The Best Tools to Create Your Own Comic

By Dion Harris, Pop Culture Classroom Instructor

There are so many reasons to create your own comics – career aspirations, social and emotional learning, literacy building, the love of art and storytelling. And there’s even more resources to help you do so!

Creating your own comics will require a diverse skillset.

But, with practice, you’ll soon find improvements with each of those skills.


Writing for Comics

As a visual story-telling medium, comic creation will require both writing and drawing abilities. However, writing is the more important of the two. You read that right: good writing is actually more important than good drawing in a comic!


Writing Resources to Create Your Own Comics

All three of these books are important tools to have in your arsenal for different reasons.

While both Break into Fiction and How to Write a Novel Using the Snowflake Method teach you how to build a powerful story, they do so through very different methods. I’ve listed both books so you can find what works best for you.

Break into Fiction focuses on the outlining method of creating a compelling story. How to Write a Novel Using the Snowflake Method uses – you got it – The Snowflake Method, which can be a bit more intuitive for some learners.

The third resource, Understanding Comics: The Invisible Art, is where you will begin to bridge the gap between writing and illustrating, find invaluable information on writing stories specifically for comics, and learn about cohesively connecting your words to your imagery.


Art Resources for Comics

On the drawing side of things, you can actually create a successful comic with minimal drawing skills — so long as you have a strong and compelling story. For a great example of this, check out the web comic Order of the Stick where the characters are literally stick figures!

However, if you’re looking to take your story to the next level with breathtaking visuals and improve your artistic skills along the way, here’s a list of free resources you can find online:

In each of these channels, you’ll find vast resources to use regardless of your particular art style. In addition to these free online resources, here are some helpful books:

  • Making Comics (Scott McCloud)
  • Framed Ink Series (Marcos Mateu-Mestre)
  • Force Dynamic Life Drawing for Animators (Mattesi)
  • Color and Light (James Gurney)
  • How to Draw (Scott Robertson)
  • Successful Drawing (by Andrew Loomis)

While Making Comics is a highly regarded and widely recommended one-stop shop for all the visual techniques you’d want to use in a comic book, each of these books focus on specific aspects that can enhance your work. It’s up to you how deeply you wish to delve into each one!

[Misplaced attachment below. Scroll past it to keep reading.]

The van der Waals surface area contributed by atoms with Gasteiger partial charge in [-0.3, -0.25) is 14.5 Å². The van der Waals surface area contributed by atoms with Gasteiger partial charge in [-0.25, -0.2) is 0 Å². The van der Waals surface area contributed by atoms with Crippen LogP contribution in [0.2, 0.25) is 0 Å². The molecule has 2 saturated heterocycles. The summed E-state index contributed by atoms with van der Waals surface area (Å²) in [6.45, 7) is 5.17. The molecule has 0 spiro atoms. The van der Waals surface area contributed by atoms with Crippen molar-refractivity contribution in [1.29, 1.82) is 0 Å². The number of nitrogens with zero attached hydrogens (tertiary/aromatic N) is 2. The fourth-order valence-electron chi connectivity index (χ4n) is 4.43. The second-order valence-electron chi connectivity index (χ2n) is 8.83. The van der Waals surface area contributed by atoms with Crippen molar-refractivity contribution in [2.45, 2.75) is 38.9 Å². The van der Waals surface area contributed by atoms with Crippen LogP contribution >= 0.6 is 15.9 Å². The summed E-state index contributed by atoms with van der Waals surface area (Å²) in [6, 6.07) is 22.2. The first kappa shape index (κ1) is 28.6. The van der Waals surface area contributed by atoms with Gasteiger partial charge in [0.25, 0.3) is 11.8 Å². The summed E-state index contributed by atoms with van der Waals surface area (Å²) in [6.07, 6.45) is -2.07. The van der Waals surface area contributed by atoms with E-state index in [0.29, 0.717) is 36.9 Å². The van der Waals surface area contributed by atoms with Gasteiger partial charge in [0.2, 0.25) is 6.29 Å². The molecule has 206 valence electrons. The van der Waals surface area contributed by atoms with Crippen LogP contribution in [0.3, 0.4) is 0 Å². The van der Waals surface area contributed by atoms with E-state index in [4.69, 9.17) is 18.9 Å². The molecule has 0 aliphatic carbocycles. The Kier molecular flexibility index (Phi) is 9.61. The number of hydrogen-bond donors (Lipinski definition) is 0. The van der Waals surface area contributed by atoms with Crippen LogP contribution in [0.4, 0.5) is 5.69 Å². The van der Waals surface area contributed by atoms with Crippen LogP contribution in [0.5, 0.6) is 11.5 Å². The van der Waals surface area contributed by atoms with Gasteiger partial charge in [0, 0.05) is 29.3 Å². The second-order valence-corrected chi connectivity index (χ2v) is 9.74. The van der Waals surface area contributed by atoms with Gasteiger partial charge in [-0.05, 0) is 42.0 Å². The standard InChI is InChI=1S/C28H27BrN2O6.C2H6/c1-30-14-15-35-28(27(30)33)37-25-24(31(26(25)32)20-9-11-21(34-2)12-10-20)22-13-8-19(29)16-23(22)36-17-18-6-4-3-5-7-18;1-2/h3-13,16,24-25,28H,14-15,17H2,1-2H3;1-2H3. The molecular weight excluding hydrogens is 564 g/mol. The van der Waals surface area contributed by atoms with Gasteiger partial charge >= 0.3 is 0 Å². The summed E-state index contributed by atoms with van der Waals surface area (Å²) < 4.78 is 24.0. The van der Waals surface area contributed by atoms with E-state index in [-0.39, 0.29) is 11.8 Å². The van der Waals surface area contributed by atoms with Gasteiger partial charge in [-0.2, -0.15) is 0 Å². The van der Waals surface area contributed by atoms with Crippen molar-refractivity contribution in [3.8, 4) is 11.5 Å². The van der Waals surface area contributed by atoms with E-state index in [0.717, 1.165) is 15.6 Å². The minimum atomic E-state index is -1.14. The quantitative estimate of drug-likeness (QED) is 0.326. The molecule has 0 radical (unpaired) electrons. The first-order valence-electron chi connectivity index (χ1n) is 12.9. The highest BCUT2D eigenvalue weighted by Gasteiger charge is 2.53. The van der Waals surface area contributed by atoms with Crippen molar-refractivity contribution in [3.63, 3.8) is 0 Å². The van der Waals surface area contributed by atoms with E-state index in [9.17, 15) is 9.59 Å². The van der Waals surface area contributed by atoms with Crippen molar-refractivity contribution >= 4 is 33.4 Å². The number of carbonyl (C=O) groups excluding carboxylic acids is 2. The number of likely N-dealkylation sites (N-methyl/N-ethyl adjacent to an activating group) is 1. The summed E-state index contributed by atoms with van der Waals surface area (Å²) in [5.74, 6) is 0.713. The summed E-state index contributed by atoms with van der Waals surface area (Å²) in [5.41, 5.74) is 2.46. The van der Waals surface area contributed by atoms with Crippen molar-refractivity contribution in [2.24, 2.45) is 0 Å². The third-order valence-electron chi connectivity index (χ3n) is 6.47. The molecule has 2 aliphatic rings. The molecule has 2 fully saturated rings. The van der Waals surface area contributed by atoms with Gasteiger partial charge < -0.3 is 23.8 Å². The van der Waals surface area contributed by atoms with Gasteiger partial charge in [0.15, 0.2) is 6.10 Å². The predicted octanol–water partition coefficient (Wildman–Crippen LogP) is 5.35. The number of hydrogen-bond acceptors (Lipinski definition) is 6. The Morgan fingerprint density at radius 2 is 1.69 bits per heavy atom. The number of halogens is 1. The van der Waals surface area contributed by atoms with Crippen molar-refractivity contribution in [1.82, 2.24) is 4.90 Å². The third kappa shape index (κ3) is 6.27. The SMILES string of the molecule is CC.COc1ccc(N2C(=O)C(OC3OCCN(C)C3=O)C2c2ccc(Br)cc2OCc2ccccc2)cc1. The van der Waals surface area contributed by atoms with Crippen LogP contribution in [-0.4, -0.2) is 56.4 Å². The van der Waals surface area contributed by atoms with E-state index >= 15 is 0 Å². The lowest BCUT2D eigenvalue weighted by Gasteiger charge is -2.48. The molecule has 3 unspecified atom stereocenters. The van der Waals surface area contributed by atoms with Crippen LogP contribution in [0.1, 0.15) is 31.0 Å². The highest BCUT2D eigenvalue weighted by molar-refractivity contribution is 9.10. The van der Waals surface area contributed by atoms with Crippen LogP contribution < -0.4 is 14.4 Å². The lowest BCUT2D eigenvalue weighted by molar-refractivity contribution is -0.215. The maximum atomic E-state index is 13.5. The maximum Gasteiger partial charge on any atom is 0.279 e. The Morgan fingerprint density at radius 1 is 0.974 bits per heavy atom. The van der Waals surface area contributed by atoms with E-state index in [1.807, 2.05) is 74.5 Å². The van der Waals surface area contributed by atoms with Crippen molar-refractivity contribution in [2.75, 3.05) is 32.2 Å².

• Andrew Loomis’ work can be found online for free, as well as in physical books.
  • Pop Culture Classroom has our very own free resources to help develop art and writing skills, which you can find here

Now that you have some of the very best tools to create your own comics, get out there and get creative!


Creating Your Own Comics: Getting Started

  • When making your comic, it’s important that you follow your passion. Ultimately, this is what will show through in your work, and your audience will feel that passion. This is YOUR comic, and it can be about whatever you want, superheroes, sci-fi, or any concept you want to explore in your story!
  • Don’t worry about getting things perfect on your first try. If you wait for perfection, you’ll never finish. Remember; Finished, not perfect!
  • Creating comics is tough. The process will challenge and improve your writing skills, vocabulary, research skills, and artistic abilities in ways that might surprise you.
  • We’re here to help. Pop Culture Classroom has a growing library of on-demand video classes and other resources to make your comic book vision a reality.
  • The more creations you finish, the better you’ll get at your craft. Stay persistent and know that if you put it out there, your audience will find you.


I’ve Created A Comic! Now What?

Luckily, we live in the digital age where you don’t even need a publisher to get your finished comic out to the masses. You can easily publish your comic online via your own website, Tumblr, blog, or twitter feed. There are also other online platforms, such as Webtoons, that are dedicated to hosting comics.

Opportunity for Comics Creators, Grades K-12

Are you an aspiring artist still in school, or know a creator in grades 3-12? Check out our Kids’ Comic Contest.

About the Author

Dion Harris is a self-taught artist and professional creator. Learn more about his work here:


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